Oh, you didn't want to. Knew, knew, knew you shouldn't. But you couldn't help but believe her. All day at school you thought about it. Maybe a red-flowered sundress with straps that tie on the shoulder or even a pink tank dress with a slit on the side just like hers. You spend the day thinking skipping in park thoughts, butterfly traced sky thoughts, Mama's potato salad at picnic thoughts, Mama holding your hand humming thoughts. Then the teacher, with gray hair screwed about her head like a furnace blast, slammed a book into your desk, ripping you awake, demanding you answer the question she knew you didn't hear. The other kids stared red into your cheeks, but it didn't bother you too much. It would be OK because Mama would be there when you get home and take you shopping and buy you paper bags of chocolate snowflakes and hold your hand.

But she's already getting dressed when you get home. Already rubbing hot roses into her cheeks. Smoothing her hair out with a spray of cheap perfume, spritzing it down her arms, across her crotch. Slipping into a stretch of pink nubby material with matching high heels. She's humming. No song, just humming as she looks at her reflection sideways. Squinting ugly beauty through dimmed lids.

You don't say anything, don't think anything. Go out back by the rusty swing set that you are too big to play on. Sit in the grass and watch bold-minded stars trying to cut early through the not dark sky. Listen to an ice cream truck in the distance playing a song you remember her humming to you once. After forever, she comes out to you. Reaching out her squeaky girled laugh. Bending over for a kiss. Swooping down toward you she seems larger than you remember, a giant. She could crush you, push you so far into the grass that they'd never find you. So you pull away. Not far. Just enough. Enough to make her recoil like a tight-hinged door. Her face slipping into hurt.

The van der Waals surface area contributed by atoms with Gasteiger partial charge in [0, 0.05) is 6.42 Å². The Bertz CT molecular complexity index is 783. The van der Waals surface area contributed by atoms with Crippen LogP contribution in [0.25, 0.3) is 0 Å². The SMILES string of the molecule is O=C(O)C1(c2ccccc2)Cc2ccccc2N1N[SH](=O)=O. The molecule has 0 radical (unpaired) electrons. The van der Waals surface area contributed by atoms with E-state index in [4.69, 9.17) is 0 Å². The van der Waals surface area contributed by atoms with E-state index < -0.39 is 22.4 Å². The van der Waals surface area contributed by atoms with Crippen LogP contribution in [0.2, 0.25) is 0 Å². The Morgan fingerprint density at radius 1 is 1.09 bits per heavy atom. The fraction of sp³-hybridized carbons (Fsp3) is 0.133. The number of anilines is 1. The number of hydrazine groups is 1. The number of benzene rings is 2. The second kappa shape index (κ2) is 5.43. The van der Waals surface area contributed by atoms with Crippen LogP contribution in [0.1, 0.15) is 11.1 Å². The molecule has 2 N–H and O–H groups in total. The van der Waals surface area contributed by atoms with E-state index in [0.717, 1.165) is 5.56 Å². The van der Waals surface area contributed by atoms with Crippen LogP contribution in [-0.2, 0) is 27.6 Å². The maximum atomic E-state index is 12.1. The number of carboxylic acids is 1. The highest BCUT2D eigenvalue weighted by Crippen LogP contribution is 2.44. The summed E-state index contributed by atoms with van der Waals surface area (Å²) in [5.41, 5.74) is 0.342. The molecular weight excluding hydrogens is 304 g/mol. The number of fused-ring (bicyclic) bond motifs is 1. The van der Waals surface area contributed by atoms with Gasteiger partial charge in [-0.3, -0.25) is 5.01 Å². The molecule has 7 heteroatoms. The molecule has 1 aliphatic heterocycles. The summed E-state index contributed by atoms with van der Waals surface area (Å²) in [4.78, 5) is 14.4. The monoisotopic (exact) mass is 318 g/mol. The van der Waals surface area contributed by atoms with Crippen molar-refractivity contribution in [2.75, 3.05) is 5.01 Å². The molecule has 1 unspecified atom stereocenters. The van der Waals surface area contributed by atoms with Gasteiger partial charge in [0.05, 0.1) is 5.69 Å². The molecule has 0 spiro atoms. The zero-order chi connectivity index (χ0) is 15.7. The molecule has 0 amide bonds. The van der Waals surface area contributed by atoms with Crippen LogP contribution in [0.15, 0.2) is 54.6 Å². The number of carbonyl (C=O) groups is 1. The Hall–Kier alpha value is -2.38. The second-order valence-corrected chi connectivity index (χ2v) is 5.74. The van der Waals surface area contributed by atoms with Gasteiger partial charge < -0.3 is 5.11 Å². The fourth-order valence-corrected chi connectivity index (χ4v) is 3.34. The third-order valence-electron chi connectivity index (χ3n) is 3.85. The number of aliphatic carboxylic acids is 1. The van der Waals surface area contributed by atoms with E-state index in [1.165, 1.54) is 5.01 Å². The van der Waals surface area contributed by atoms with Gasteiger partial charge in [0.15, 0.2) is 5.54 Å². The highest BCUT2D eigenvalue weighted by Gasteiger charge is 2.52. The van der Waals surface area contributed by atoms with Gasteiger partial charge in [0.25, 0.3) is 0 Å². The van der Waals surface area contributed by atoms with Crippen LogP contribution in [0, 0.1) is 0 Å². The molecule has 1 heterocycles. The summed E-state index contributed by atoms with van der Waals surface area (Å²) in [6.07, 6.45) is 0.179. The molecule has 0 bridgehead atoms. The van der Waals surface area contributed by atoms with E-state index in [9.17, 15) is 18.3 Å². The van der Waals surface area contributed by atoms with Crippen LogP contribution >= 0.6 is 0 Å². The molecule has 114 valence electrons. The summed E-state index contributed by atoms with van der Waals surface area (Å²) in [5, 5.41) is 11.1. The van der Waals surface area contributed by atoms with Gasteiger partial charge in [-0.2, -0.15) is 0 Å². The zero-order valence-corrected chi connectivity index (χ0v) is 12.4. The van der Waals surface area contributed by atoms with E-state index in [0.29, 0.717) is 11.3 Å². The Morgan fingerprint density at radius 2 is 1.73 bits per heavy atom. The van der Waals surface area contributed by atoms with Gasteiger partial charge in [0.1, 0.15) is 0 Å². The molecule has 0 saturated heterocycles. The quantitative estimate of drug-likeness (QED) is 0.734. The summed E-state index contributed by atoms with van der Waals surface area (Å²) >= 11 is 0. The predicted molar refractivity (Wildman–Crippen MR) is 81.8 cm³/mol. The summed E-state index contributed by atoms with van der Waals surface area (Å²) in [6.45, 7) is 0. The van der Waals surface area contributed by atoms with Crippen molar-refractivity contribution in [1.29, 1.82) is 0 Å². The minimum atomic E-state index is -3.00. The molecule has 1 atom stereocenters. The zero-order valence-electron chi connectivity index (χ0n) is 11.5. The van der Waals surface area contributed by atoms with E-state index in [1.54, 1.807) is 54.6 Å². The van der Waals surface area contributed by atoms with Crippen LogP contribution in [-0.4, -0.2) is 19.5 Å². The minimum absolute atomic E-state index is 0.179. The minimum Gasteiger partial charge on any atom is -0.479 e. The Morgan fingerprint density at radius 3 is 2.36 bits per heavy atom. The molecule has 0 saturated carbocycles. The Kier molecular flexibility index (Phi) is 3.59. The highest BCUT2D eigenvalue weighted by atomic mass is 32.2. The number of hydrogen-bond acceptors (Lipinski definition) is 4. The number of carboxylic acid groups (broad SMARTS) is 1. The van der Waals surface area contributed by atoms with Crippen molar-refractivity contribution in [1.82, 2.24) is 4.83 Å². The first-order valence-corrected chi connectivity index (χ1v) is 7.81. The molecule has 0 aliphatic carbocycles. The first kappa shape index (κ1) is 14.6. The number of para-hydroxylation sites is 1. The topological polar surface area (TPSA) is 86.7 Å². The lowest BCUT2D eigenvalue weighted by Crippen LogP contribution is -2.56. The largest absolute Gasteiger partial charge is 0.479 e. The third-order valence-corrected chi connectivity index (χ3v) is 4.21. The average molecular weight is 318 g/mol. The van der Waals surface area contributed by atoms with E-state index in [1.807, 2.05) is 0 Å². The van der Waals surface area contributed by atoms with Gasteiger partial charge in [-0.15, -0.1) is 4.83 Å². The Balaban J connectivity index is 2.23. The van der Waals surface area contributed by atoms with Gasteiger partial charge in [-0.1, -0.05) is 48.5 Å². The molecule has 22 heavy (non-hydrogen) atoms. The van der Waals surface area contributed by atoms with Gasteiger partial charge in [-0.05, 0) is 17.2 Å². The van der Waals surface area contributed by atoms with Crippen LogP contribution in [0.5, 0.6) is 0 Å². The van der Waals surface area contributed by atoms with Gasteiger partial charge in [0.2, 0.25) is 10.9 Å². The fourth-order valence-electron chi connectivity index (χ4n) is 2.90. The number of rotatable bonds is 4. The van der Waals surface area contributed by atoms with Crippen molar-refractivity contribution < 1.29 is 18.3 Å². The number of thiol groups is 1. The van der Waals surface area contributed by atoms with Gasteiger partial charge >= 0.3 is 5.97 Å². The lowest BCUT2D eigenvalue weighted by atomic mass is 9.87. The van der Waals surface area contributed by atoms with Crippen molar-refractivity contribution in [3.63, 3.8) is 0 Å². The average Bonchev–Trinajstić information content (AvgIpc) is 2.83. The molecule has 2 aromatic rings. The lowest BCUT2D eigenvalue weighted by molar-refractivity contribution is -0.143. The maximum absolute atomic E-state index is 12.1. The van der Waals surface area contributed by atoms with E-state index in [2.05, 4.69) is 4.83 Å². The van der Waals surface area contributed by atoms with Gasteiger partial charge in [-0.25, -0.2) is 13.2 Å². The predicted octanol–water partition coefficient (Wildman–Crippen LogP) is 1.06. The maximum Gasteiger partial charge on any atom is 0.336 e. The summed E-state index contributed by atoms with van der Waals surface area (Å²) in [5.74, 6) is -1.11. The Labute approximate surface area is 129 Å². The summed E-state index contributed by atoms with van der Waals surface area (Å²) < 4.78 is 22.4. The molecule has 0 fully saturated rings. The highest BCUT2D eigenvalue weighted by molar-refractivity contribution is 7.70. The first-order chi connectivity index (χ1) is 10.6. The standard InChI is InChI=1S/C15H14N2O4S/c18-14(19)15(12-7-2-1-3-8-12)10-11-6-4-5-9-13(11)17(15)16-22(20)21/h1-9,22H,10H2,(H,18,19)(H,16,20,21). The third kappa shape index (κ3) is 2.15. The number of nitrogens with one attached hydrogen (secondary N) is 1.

What's wrong with you, she demands pulling up to her full monstrous height. Behind her, a moan of clouds crawls past looking like a furious halo about her head. You want to tell her, need to tell her, but words don't come, can't come. No words to cross the gap pulling her farther and farther away. So you press fingers into dirt and look down. You're not acting like my little princess she says and turns hips swinging, head shaking, toward the car.

Sky falling darker, you crumble further into the ground. Lie down. Put your head in the grass. Grass in your ears. Tiny black bugs bouncing against your eyelids. Car sounds roaring away, scratching through your silence. Your body like cement, you wait. But tears don't come. Just another night.

Take me back to the Summer Fiction index. Candy Lee Laballe lives in Hamtramck. E-mail comments to